Zimbabwe is working on increasing the hectarage of wheat from 43 000 to 70 000 to ensure self-sufficiency, save foreign currency and create more jobs for youths and women.
This was said by Lands, Agriculture, Water, Climate and Rural Resettlement Minister Perrance Shiri in a speech read on his behalf by Deputy Minister Vangelis Haritatos during the Technologies for African Agricultural Transformation (TAAT) wheat compact launch.
The project, which was launched by the Ministry of Lands in collaboration with International Centre for Agricultural Research in Dry Areaas (ICARDA) within the framework of the African Development Bank (AfDB) promotes the adoption of improved technologies and best wheat production management practices through the implementation of the Innovation Platforms.
The Ministry’s Department of Research and Specialist Services (DR&SS) is the local lead institution while ICARDA is the implementing agency.
The wheat compact is being implemented in seven African countries including Zimbabwe.
Minister Shiri said the country was spending $83 million in foreign currency per year in importing wheat when it could expand domestic production over the coming years thanks to the abundance of water sources.
“It is physically possible and economically feasible for Zimbabwe to grow more wheat and transform the sector thereby increasing incomes for farmers and stakeholders, creating jobs for the youth and women and achieving greater wheat self-sufficiency through domestic production by 2025. Zimbabwe has the second largest amounts of conserved water resources in Southern Africa.
“Government through its special wheat production programme for import substitution (Command Agriculture) has set a target for unleashing a wheat transformation by boosting domestic production as a viable solution to reverse the unsustainable wheat imports and for achieving greater wheat self-sufficiency by 2025,” he said.
Minister Shiri said interventions from Command Agriculture contributed about 80 percent of national wheat deliveries.
He said the TAAT project would complement Government efforts to increase wheat production, productivity and ensuring wheat self-sufficiency.
“TAAT project is coming soon after another successful project titled ‘The Support to Agricultural Research for Development of Strategic Crops (SARD-SC) Project, which was successfully implemented in Zimbabwe from the 2014 to 2016 and promoted the adoption of improved technologies and best wheat production management practices through the implementation of the innovation platforms,” he said.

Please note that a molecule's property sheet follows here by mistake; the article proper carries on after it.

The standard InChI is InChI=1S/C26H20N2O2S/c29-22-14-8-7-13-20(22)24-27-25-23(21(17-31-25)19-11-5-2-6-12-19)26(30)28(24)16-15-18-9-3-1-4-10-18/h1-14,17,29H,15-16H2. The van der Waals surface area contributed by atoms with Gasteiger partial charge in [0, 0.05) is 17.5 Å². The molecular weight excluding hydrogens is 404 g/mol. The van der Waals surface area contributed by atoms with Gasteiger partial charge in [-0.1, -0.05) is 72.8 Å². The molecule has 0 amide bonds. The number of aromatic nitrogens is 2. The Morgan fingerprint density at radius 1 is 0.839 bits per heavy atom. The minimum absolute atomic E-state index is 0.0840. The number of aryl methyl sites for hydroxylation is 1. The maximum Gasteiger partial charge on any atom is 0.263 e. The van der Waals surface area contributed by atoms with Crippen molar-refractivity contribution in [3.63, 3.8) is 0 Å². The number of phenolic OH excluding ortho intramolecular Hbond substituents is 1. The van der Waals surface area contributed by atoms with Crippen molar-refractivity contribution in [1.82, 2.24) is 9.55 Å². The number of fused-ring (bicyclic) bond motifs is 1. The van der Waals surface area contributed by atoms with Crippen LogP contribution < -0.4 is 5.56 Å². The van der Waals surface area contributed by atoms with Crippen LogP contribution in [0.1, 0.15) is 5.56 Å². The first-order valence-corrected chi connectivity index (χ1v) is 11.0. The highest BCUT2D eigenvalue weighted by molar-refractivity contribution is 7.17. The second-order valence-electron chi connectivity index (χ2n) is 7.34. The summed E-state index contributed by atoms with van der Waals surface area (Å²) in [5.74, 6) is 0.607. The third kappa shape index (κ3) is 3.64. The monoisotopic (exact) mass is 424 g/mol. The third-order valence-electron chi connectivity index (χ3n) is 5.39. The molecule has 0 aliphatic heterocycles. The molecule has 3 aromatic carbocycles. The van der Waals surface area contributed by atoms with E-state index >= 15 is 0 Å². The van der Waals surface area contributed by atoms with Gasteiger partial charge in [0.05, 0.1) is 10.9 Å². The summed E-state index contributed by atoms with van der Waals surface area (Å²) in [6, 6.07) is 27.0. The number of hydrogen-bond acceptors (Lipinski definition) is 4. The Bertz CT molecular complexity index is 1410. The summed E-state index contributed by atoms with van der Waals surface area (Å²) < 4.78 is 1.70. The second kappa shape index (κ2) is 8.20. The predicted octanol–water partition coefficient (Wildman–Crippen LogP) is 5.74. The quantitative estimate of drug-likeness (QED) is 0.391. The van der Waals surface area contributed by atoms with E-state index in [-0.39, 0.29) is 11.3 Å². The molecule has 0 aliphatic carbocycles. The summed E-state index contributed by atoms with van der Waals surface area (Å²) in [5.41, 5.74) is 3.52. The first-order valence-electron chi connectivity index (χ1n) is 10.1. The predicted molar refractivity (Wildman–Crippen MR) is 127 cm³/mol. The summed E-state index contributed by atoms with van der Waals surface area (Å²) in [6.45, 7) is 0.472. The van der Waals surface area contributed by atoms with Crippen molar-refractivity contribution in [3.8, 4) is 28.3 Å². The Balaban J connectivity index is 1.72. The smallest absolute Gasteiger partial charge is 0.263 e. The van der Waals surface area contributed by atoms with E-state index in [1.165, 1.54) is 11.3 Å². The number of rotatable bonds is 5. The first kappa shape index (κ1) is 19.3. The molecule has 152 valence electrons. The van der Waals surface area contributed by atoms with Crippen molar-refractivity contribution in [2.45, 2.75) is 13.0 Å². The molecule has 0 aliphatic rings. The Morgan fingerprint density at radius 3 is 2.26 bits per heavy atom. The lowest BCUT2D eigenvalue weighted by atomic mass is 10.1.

The TAAT programme includes eliminating extreme poverty, ending hunger and malnutrition, achieving food sufficiency, and turning Africa into a net food exporter and putting Africa in step with global commodity and agricultural value chains.
Minister Shiri said the TAAT goal was in line with the mission of the ministry which is aimed at achieving and sustaining high agricultural productivity and production, market access, incomes as well as food and nutrition security.
“Wheat is the second most important agricultural commodity in Zimbabwe for food security in terms of quantity and calories consumed. The demand for the crop has been increasing rapidly due to change in food preferences, high rate of urbanisation and increase in income.”
The average wheat production in the country is 158 000 tonnes against a national requirement of 400 000 tonnes.
Minister Shiri applauded the public and private research institutions in Zimbabwe for developing and releasing high-yielding wheat varieties.
“Zimbabwe has a well-trained cadre of research and agricultural extension specialists and a highly entrepreneurial private sector which if adequately resourced and motivated can fast track delivery of off-the-shelf and ready to use best-bet technical innovations and best practices for transforming the wheat value chain.
“Government values the partnership between DR&SS and ICARDA in the implementation of the TAAT wheat compact, and it is our wish that this relationship is strengthened since this dovetails with our national development policies which aim to increase food security and nutrition and also productivity of all crops. The financial support from the African Development Bank is acknowledged,” he said.